I finally got to review the Sony WH-1000XM5 for NextPit. This Bluetooth headset is supposed to have the best active noise cancellation (ANC) on the market, but the more pertinent question is: Is it worth every penny? Check out my full review.
- Excellent active noise cancellation
- Fantastic V-shaped audio signature
- Excellent companion application
- Can be paired to 2 devices simultaneously
- Bluetooth 5.3/LDAC codec supported
- Solid 30 hour battery life with ANC enabled
- Port sensor, touch controls
- No water resistance certification
- ANC is not customizable enough
- Unbearable Speak-to-Chat function
- No aptX/HD codec supported
- Impossible to fold the headset
- Comfort is not optimal on long sessions
The Sony WH-1000XM5 in a nutshell
The Sony WH-1000XM5 is available since May 20, 2022 for $349.99 a pop. The Sony headset comes in two colors: black and ecru, a kind of beige. Currently, it can be found for around $300 on Amazon and other online retailers.
The Sony WH-1000XM5 is the flagship model of Sony’s consumer audio headphones. Its predecessor, the Sony WH-1000XM4 and its predecessor, the WH-1000XM3 were considered the best references on the market.
The Bluetooth headset relies heavily on sound quality thanks to Sony’s LDAC codec, but also on the effectiveness of its active noise-cancelling (ANC). The Sony WH-1000XM5 also marked a breakthrough in terms of design, with a more refined and streamlined look.
Design: A sleeker look reminiscent of Bose
The Sony WH-1000XM5 differs from its predecessors mainly by its design. The look is sleeker, less massive and more elegant thanks to the work on the hinges. It also looks very comfortable.
What I liked:
- The matte coating and the beautiful and sober beige color.
- The thinner and more subtle hinges.
- The thinner and better-padded headband.
- The very soft earpieces.
What I disliked:
- The headset can no longer be folded.
- The coating catches fingerprints a lot (especially the black color).
- The earpads are not breathable.
- Unpleasant amount of pressure on the cartilage after a long listening session.
- No water resistance certification.
I really like the new look of the Sony WH-1000XM5. The ear cups are bigger, the headband is much thinner and the hinges are more discreet. Visually, it is close to the Bose NHC 700. The features of the headset seem more refined and it gives it a more premium look than the previous model.
I found the Sony WH-1000XM5 to be very comfortable at first glance, and especially light when worn on my head. The headband ensured a good degree of support. We are looking at a circum-aural format that encompasses both ears and the pads are very soft.
But the leatherette material they are covered in is not breathable at all and, for someone who sweats like a bovine such as I, sweat can accumulate pretty fast and get in the way. I also found the earcups to be a little lacking in depth. My ears were too close to the speaker grills for my preference.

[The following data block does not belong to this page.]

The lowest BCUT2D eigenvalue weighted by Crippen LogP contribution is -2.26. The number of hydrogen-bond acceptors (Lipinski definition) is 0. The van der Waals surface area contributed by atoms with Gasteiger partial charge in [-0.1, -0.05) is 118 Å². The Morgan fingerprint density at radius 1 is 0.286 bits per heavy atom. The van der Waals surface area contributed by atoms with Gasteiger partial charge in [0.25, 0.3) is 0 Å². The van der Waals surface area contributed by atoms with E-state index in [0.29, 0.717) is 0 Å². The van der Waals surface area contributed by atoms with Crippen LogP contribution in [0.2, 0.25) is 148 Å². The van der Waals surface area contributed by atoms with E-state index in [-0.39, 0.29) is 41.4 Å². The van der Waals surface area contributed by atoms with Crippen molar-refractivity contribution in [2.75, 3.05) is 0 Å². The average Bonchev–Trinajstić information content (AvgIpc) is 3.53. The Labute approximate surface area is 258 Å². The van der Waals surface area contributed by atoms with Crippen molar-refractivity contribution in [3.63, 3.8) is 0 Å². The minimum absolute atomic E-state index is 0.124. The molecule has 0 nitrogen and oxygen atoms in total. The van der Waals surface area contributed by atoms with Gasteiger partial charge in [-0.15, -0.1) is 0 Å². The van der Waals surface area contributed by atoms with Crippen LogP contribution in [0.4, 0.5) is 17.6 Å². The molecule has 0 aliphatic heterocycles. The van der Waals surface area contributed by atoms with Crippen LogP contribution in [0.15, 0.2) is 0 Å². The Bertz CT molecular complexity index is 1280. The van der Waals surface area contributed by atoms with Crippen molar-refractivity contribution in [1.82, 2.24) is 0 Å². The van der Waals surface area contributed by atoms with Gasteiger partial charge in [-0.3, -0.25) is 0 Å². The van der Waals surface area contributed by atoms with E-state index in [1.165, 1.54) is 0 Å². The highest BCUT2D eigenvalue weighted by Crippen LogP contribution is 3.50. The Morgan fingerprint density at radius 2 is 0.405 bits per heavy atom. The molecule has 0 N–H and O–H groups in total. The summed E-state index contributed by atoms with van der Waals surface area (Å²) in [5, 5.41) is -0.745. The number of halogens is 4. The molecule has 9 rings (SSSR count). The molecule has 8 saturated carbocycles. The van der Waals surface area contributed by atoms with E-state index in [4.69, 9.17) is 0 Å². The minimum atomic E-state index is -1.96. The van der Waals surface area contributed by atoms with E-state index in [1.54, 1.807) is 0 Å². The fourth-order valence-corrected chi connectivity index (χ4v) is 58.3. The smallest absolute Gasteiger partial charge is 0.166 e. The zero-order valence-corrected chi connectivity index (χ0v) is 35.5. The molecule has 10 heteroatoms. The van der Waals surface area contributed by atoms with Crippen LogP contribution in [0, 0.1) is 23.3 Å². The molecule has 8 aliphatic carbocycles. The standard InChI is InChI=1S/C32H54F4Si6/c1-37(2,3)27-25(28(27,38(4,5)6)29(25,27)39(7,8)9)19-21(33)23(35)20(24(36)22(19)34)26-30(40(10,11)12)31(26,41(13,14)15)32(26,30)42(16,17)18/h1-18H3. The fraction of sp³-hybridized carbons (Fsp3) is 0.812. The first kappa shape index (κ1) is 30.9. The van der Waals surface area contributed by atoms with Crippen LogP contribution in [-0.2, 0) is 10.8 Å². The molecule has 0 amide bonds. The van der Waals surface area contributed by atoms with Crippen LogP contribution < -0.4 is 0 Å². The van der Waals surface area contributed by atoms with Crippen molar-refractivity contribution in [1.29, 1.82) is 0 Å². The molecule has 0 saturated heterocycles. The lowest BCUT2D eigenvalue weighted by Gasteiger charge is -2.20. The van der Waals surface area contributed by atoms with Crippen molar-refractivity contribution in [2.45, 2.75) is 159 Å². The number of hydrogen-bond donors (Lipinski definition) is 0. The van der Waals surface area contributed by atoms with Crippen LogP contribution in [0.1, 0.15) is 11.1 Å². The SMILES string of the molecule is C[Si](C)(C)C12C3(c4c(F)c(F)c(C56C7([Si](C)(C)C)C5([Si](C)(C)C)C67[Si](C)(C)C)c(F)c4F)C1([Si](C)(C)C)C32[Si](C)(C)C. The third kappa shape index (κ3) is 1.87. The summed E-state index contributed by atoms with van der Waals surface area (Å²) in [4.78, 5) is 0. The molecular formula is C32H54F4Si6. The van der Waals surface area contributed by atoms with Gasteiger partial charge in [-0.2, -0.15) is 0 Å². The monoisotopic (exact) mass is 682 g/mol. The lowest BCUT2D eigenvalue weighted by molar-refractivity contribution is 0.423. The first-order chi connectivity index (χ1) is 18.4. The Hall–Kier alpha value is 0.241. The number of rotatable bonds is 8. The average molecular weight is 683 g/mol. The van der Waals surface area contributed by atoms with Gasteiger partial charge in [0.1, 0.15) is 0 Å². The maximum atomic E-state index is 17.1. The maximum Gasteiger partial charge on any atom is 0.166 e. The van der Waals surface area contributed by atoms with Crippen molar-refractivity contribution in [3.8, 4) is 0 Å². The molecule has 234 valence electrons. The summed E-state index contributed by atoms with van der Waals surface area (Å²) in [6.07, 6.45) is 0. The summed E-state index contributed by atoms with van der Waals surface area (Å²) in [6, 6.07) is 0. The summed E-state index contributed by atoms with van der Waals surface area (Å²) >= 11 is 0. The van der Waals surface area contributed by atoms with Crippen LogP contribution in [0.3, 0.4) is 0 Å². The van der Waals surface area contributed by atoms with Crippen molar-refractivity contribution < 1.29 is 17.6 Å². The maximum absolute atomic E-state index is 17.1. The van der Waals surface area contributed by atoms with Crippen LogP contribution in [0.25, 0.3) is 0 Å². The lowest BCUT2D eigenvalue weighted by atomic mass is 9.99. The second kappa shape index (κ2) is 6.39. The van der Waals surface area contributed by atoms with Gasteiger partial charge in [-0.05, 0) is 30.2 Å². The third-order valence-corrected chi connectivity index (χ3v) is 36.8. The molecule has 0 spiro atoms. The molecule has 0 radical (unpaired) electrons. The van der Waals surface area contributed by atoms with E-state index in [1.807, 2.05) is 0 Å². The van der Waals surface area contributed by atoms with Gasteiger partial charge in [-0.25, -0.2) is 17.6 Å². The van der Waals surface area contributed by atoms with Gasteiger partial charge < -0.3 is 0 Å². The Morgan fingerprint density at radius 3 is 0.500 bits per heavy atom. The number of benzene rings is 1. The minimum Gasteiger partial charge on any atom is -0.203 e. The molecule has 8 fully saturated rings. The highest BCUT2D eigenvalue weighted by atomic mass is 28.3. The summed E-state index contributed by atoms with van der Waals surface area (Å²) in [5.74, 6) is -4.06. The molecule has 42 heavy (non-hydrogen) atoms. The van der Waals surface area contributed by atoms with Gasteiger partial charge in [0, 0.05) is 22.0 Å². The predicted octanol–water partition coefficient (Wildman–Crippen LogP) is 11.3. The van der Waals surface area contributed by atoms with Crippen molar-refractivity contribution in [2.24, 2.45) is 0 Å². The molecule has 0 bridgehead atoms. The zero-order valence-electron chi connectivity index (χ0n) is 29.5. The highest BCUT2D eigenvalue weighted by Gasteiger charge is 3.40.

I experienced an unpleasant degree of pressure on the cartilage after a while. Hence, it’s not the most comfortable headset I’ve reviewed, as soft as the ear cushions may seem.
The headset comes in two colors: black and ecru, which is a kind of beige that is very successful and reminds a bit of the sober and minimalist color code “à la Scandinave” that almost all manufacturers of wearables and other connected devices have adopted for some years now. But the matte coating, although very pleasant to the touch, is really a fingerprint magnet.
When it comes to the black version of the headset, this bothered me a lot, especially since the right earpiece hosts all the touch controls and you’re bound to leave traces there.
I also think it’s a shame that the Sony WH-1000XM5 can’t be folded up to carry it more easily. Here too, Sony is imitating Bose, but I would have preferred it if it had not. Too bad. Sony also made a lot of noise about its eco-friendly packaging that does not use any plastic. Bravo to them!
A big flaw of this headset, however, is the fact that it is not water-resistant at all. It’s a shame not to be able to go out in the rain without wearing a hood or carrying an umbrella. Well, it didn’t stop me from taking a little bath with it (while keeping my head above water), but I wasn’t 100% serene. The same applies if you plan to use this headset for sports.
Audio quality and microphones
As for the sound quality, the Sony WH-1000XM5 remains in linewith its range, sporting a V-shaped audio signature that I appreciate a lot. We find the famous LDAC codec and the DSSE Extreme mode to “upscale” your MP3 tracks.
What I liked:
- Audio quality flatters the bass and the treble without neglecting the mediums too much.
- The highs are a bit behind the bass, but precise.
- The LDAC codec and the DSEE Extreme mode.
- Good clarity of the microphones.
What I disliked: